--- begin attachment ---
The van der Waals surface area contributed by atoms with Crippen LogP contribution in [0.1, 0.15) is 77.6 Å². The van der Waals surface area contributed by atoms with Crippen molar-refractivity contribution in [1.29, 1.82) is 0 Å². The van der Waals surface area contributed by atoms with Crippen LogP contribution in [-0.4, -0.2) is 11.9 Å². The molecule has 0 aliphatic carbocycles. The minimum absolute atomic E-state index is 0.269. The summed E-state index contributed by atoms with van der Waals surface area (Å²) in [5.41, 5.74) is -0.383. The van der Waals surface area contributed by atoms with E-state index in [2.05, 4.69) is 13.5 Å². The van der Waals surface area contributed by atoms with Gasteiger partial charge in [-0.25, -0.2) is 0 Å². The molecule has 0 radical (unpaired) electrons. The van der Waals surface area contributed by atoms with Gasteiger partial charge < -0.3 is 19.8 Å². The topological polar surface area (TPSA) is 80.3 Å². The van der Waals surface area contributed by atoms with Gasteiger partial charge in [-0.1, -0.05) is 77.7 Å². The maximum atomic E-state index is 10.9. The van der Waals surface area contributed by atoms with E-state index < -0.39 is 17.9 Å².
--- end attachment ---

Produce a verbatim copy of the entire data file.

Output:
The van der Waals surface area contributed by atoms with Crippen LogP contribution in [0.1, 0.15) is 77.6 Å². The van der Waals surface area contributed by atoms with Crippen molar-refractivity contribution in [1.29, 1.82) is 0 Å². The van der Waals surface area contributed by atoms with Crippen LogP contribution in [-0.4, -0.2) is 11.9 Å². The molecule has 0 aliphatic carbocycles. The minimum absolute atomic E-state index is 0.269. The summed E-state index contributed by atoms with van der Waals surface area (Å²) in [5.41, 5.74) is -0.383. The van der Waals surface area contributed by atoms with E-state index in [2.05, 4.69) is 13.5 Å². The van der Waals surface area contributed by atoms with Gasteiger partial charge in [-0.25, -0.2) is 0 Å². The molecule has 0 radical (unpaired) electrons. The van der Waals surface area contributed by atoms with Gasteiger partial charge < -0.3 is 19.8 Å². The topological polar surface area (TPSA) is 80.3 Å². The van der Waals surface area contributed by atoms with Gasteiger partial charge in [-0.1, -0.05) is 77.7 Å². The maximum atomic E-state index is 10.9. The van der Waals surface area contributed by atoms with E-state index < -0.39 is 17.9 Å².